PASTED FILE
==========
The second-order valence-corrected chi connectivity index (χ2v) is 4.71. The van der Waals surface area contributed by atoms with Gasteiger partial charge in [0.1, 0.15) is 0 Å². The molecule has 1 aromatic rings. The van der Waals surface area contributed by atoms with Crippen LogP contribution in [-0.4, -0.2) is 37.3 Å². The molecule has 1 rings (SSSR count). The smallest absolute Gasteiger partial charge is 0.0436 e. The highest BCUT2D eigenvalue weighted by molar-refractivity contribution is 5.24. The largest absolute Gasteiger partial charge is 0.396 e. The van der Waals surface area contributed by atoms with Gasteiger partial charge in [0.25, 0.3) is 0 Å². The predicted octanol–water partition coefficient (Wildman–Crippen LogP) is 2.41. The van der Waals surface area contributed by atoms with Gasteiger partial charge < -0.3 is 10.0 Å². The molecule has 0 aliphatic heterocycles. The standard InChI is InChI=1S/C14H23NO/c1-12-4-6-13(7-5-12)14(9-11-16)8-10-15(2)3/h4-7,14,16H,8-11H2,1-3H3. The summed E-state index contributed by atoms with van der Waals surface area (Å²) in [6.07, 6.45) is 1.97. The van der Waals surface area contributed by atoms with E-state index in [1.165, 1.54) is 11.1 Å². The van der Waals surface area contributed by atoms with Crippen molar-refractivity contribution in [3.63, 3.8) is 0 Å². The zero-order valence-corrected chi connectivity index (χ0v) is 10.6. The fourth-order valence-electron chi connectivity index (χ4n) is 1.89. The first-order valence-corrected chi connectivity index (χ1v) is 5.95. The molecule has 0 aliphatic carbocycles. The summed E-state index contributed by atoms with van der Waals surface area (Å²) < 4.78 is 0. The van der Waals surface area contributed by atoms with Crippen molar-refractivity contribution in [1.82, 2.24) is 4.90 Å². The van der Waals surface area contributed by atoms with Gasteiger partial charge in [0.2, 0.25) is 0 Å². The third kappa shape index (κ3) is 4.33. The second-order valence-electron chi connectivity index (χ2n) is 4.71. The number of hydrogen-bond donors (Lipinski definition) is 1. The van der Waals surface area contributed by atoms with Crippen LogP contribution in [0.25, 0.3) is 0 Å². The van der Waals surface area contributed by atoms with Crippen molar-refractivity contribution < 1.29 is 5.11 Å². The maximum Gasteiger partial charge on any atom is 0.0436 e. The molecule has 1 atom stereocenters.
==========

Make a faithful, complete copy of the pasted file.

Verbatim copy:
The second-order valence-corrected chi connectivity index (χ2v) is 4.71. The van der Waals surface area contributed by atoms with Gasteiger partial charge in [0.1, 0.15) is 0 Å². The molecule has 1 aromatic rings. The van der Waals surface area contributed by atoms with Crippen LogP contribution in [-0.4, -0.2) is 37.3 Å². The molecule has 1 rings (SSSR count). The smallest absolute Gasteiger partial charge is 0.0436 e. The highest BCUT2D eigenvalue weighted by molar-refractivity contribution is 5.24. The largest absolute Gasteiger partial charge is 0.396 e. The van der Waals surface area contributed by atoms with Gasteiger partial charge in [0.25, 0.3) is 0 Å². The predicted octanol–water partition coefficient (Wildman–Crippen LogP) is 2.41. The van der Waals surface area contributed by atoms with Gasteiger partial charge < -0.3 is 10.0 Å². The molecule has 0 aliphatic heterocycles. The standard InChI is InChI=1S/C14H23NO/c1-12-4-6-13(7-5-12)14(9-11-16)8-10-15(2)3/h4-7,14,16H,8-11H2,1-3H3. The summed E-state index contributed by atoms with van der Waals surface area (Å²) in [6.07, 6.45) is 1.97. The van der Waals surface area contributed by atoms with E-state index in [1.165, 1.54) is 11.1 Å². The van der Waals surface area contributed by atoms with Crippen molar-refractivity contribution in [3.63, 3.8) is 0 Å². The zero-order valence-corrected chi connectivity index (χ0v) is 10.6. The fourth-order valence-electron chi connectivity index (χ4n) is 1.89. The first-order valence-corrected chi connectivity index (χ1v) is 5.95. The molecule has 0 aliphatic carbocycles. The summed E-state index contributed by atoms with van der Waals surface area (Å²) < 4.78 is 0. The van der Waals surface area contributed by atoms with Crippen molar-refractivity contribution in [1.82, 2.24) is 4.90 Å². The van der Waals surface area contributed by atoms with Gasteiger partial charge in [0.2, 0.25) is 0 Å². The third kappa shape index (κ3) is 4.33. The second-order valence-electron chi connectivity index (χ2n) is 4.71. The number of hydrogen-bond donors (Lipinski definition) is 1. The van der Waals surface area contributed by atoms with Crippen LogP contribution in [0.25, 0.3) is 0 Å². The van der Waals surface area contributed by atoms with Crippen molar-refractivity contribution < 1.29 is 5.11 Å². The maximum Gasteiger partial charge on any atom is 0.0436 e. The molecule has 1 atom stereocenters.